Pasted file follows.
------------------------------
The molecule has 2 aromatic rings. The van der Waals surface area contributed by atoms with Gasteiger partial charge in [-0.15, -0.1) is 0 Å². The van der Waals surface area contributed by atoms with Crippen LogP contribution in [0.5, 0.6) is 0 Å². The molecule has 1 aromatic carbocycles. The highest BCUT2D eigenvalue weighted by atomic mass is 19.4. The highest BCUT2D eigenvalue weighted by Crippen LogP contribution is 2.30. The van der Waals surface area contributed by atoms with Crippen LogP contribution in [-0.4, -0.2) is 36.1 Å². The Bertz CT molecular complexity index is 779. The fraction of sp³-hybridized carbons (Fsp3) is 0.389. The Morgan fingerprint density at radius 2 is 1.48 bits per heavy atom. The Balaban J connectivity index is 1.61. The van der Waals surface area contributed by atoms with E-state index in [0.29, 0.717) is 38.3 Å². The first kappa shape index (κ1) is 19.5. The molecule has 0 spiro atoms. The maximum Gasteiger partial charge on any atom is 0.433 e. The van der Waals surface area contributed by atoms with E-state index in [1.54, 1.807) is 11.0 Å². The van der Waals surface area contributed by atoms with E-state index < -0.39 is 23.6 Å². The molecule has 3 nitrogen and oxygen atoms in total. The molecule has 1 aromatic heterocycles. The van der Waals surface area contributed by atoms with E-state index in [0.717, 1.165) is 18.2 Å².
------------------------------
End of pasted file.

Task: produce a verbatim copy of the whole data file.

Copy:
The molecule has 2 aromatic rings. The van der Waals surface area contributed by atoms with Gasteiger partial charge in [-0.15, -0.1) is 0 Å². The van der Waals surface area contributed by atoms with Crippen LogP contribution in [0.5, 0.6) is 0 Å². The molecule has 1 aromatic carbocycles. The highest BCUT2D eigenvalue weighted by atomic mass is 19.4. The highest BCUT2D eigenvalue weighted by Crippen LogP contribution is 2.30. The van der Waals surface area contributed by atoms with Crippen LogP contribution in [-0.4, -0.2) is 36.1 Å². The Bertz CT molecular complexity index is 779. The fraction of sp³-hybridized carbons (Fsp3) is 0.389. The Morgan fingerprint density at radius 2 is 1.48 bits per heavy atom. The Balaban J connectivity index is 1.61. The van der Waals surface area contributed by atoms with E-state index in [0.29, 0.717) is 38.3 Å². The first kappa shape index (κ1) is 19.5. The molecule has 0 spiro atoms. The maximum Gasteiger partial charge on any atom is 0.433 e. The van der Waals surface area contributed by atoms with E-state index in [1.54, 1.807) is 11.0 Å². The van der Waals surface area contributed by atoms with E-state index < -0.39 is 23.6 Å². The molecule has 3 nitrogen and oxygen atoms in total. The molecule has 1 aromatic heterocycles. The van der Waals surface area contributed by atoms with E-state index in [0.717, 1.165) is 18.2 Å².